John's Reviews > Spin Control

Spin Control by Chris Moriarty
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's review
Jan 11, 2012

it was amazing
bookshelves: science-fiction, cyberpunk-post-cyberpunk-fiction

Not since mid to late 1980s William Gibson and Bruce Sterling have I read a book that's nearly as well written and as grandiose in scope with regards to the potential impact that a computer-based technological future may have on humanity. With "Spin Control" Chris Moriarty has written what can be described as the finest post-cyberpunk space opera novel ever written, effortlessly capturing the gritty realism of William Gibson's street-wise "Sprawl" short stories and "Cyberspace" trilogy ("Neuromancer", "Count Zero", "Mona Lis Overdrive") with Bruce Sterling's hard-edge, almost dystopian, Shaper/Machinist cyberpunk space opera ("Schisimatrix"). Others, most notably Richard K. Morgan, in his Takeshi Kovacs series of novels, have come close to providing such a compelling, thoughtful piece of entertainment on humanity's post-human future. However, none have rendered such a scientifically firmly-rooted, realistic bit of extrapolation as Chris Moriarty has done, by relying upon important work in complexity theory, evolutionary ecology and the systematic zoology of ants, and by citing someone as important as distinguished evolutionary biologist E. O. Wilson for providing the nonfictional roots of her elegantly realized post-cyberpunk science fiction novel (Indeed, much of the novel relies strongly upon a strong dose of evolutionary ecology and systematic zoology, which, undoubtedly will come as an unwarranted surprise to IDiots (Intelligent Design advocates) and other creationists who strongly doubt the scientific validity of evolution.). Best of all, Chris Moriarty is such a skillful prose stylist that her writing warrants favorable comparisons to the likes of both Gibson and Sterling.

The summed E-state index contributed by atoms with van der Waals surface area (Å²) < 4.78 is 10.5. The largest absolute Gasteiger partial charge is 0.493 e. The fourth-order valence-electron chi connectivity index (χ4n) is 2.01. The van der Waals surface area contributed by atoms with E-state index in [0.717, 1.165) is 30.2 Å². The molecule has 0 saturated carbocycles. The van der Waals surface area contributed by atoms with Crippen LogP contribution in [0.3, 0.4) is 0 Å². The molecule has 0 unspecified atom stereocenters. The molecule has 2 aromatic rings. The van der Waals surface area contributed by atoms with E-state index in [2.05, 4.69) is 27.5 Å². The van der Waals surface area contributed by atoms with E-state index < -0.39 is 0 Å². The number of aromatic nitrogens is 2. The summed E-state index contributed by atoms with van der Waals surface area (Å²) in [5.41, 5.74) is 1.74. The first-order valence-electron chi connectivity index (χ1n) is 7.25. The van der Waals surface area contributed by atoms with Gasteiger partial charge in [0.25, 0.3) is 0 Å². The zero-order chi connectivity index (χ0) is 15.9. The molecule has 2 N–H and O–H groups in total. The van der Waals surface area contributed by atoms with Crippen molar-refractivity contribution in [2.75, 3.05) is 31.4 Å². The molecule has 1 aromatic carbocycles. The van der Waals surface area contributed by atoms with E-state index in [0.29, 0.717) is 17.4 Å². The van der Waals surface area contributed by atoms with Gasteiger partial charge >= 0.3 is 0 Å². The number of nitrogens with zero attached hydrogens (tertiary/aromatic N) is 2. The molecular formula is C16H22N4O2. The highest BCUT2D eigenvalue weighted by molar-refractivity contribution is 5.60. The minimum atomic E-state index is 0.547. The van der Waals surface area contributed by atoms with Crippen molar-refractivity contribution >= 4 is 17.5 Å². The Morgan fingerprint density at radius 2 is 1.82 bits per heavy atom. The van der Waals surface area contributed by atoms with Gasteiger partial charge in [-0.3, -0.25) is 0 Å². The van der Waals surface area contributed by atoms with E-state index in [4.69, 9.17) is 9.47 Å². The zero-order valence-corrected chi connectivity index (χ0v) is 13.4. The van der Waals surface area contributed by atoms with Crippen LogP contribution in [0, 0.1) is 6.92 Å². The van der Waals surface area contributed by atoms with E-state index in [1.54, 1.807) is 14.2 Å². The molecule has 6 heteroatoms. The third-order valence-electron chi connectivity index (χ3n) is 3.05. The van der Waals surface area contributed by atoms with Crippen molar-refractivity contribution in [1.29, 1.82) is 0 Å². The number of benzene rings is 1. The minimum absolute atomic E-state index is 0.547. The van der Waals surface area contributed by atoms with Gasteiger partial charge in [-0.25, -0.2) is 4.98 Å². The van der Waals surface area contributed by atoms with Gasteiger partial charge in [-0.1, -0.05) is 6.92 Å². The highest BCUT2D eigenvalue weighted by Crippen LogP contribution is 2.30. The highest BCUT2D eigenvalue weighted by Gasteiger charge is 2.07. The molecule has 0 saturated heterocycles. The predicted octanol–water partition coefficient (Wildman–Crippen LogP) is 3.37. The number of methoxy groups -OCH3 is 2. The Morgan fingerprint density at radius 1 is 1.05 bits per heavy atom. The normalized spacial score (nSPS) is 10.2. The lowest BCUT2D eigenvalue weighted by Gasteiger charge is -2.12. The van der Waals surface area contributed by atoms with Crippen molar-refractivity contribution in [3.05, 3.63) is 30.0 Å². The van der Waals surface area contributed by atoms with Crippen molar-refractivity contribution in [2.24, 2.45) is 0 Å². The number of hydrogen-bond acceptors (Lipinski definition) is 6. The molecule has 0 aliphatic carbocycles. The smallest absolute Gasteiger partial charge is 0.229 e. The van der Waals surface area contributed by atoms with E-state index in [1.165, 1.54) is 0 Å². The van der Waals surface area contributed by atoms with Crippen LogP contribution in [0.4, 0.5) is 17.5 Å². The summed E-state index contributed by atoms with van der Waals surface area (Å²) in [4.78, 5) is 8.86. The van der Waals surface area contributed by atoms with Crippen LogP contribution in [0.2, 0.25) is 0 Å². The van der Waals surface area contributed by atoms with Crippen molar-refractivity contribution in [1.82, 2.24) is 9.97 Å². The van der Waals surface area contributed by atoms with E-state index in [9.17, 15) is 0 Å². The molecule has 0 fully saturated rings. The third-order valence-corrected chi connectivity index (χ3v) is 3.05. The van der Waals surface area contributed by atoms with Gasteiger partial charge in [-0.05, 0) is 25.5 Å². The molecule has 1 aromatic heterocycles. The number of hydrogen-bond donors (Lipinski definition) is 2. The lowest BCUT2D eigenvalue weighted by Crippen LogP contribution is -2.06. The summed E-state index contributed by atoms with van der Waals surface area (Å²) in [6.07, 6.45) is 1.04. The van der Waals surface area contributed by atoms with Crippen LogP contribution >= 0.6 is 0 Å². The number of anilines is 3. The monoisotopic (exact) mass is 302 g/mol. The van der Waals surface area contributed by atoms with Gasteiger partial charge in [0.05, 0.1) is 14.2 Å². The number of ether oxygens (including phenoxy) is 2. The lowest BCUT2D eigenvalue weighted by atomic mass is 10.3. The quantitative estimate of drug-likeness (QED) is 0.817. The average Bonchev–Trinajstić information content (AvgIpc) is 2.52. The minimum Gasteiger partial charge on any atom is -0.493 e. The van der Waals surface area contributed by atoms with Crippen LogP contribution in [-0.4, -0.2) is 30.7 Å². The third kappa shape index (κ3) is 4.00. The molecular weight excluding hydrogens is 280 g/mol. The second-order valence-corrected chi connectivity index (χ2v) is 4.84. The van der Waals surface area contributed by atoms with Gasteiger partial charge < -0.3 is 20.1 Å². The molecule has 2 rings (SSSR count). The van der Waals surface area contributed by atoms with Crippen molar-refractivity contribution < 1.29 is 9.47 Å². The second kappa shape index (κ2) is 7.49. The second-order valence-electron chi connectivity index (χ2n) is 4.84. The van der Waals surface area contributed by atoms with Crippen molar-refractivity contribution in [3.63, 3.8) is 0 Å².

"Spin Control" is the immediate sequel to "Spin State", which introduced readers to Moriarity's brilliant, exquisitely-realized future of off-world post-human Syndicates allied against a United Nations comprised of human colonies and an ecologically devestated Planet Earth that is still losing its human population, centuries after a rapid ecological collapse which led to both widespread human immigration from Earth and the mass extinction of many species of animals and plants (I have not yet read "Spin State", but am eagerly looking forward to it.). In "Spin State" readers where introduced to intelligence operative - and AI-enhanced clone - Hyacinthe Cohen and UN Peacekeeper Catherine Li; here in "Spin Control", they have returned, in subordinate roles, as representatives of ALEF (Artificial Life Emancipation Front), in search of one very special prize. His name is Arkady, a "clone with a conscience", a Syndicate myrmecologist (ant ecologist), who arrives on Planet Earth as a survivor of an ill-fated terraforming mission on the Planet Novalis, and a willing defector to the State of Israel with a dangerous, potentially deadly, weapon that could change the fate of humanity; an unknown genetic weapon which he "discovered" by accident on Novalis. However, the Mossad, Israel's Secret Service, claims ample disinterest, offering to bid him to the highest bidder: ALEF, the Palestinians, even the Fundamentalist Protestant religious theocrats now in charge of the United States of America. What will follow - as deftly told by Chris Moriarty in her riveting, almost ornate, yet rather poetic, prose - may determine the future of humanity not only on Planet Earth, but also in interstellar space, and the survival of the post-human Syndicates.

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